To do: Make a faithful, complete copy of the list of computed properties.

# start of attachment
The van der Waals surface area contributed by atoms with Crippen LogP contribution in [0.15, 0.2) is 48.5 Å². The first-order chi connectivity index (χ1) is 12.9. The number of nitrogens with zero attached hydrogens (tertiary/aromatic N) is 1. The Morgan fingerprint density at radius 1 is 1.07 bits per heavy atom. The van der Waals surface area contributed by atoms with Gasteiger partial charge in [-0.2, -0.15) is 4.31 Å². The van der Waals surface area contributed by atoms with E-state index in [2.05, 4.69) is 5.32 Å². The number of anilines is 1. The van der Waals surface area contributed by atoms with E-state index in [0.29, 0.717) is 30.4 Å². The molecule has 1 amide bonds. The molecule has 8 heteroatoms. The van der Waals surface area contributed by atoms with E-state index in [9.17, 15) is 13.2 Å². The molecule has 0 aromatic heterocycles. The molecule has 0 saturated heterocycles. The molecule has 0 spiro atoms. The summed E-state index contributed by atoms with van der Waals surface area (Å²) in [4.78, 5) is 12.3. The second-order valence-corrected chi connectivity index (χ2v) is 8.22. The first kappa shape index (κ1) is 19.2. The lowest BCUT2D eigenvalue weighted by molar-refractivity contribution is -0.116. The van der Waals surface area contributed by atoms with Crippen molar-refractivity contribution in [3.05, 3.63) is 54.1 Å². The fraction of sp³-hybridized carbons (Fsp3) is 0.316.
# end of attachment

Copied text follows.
The van der Waals surface area contributed by atoms with Crippen LogP contribution in [0.15, 0.2) is 48.5 Å². The first-order chi connectivity index (χ1) is 12.9. The number of nitrogens with zero attached hydrogens (tertiary/aromatic N) is 1. The Morgan fingerprint density at radius 1 is 1.07 bits per heavy atom. The van der Waals surface area contributed by atoms with Gasteiger partial charge in [-0.2, -0.15) is 4.31 Å². The van der Waals surface area contributed by atoms with E-state index in [2.05, 4.69) is 5.32 Å². The number of anilines is 1. The van der Waals surface area contributed by atoms with E-state index in [0.29, 0.717) is 30.4 Å². The molecule has 1 amide bonds. The molecule has 8 heteroatoms. The van der Waals surface area contributed by atoms with E-state index in [9.17, 15) is 13.2 Å². The molecule has 0 aromatic heterocycles. The molecule has 0 saturated heterocycles. The molecule has 0 spiro atoms. The summed E-state index contributed by atoms with van der Waals surface area (Å²) in [4.78, 5) is 12.3. The second-order valence-corrected chi connectivity index (χ2v) is 8.22. The first kappa shape index (κ1) is 19.2. The lowest BCUT2D eigenvalue weighted by molar-refractivity contribution is -0.116. The van der Waals surface area contributed by atoms with Crippen molar-refractivity contribution in [3.05, 3.63) is 54.1 Å². The fraction of sp³-hybridized carbons (Fsp3) is 0.316.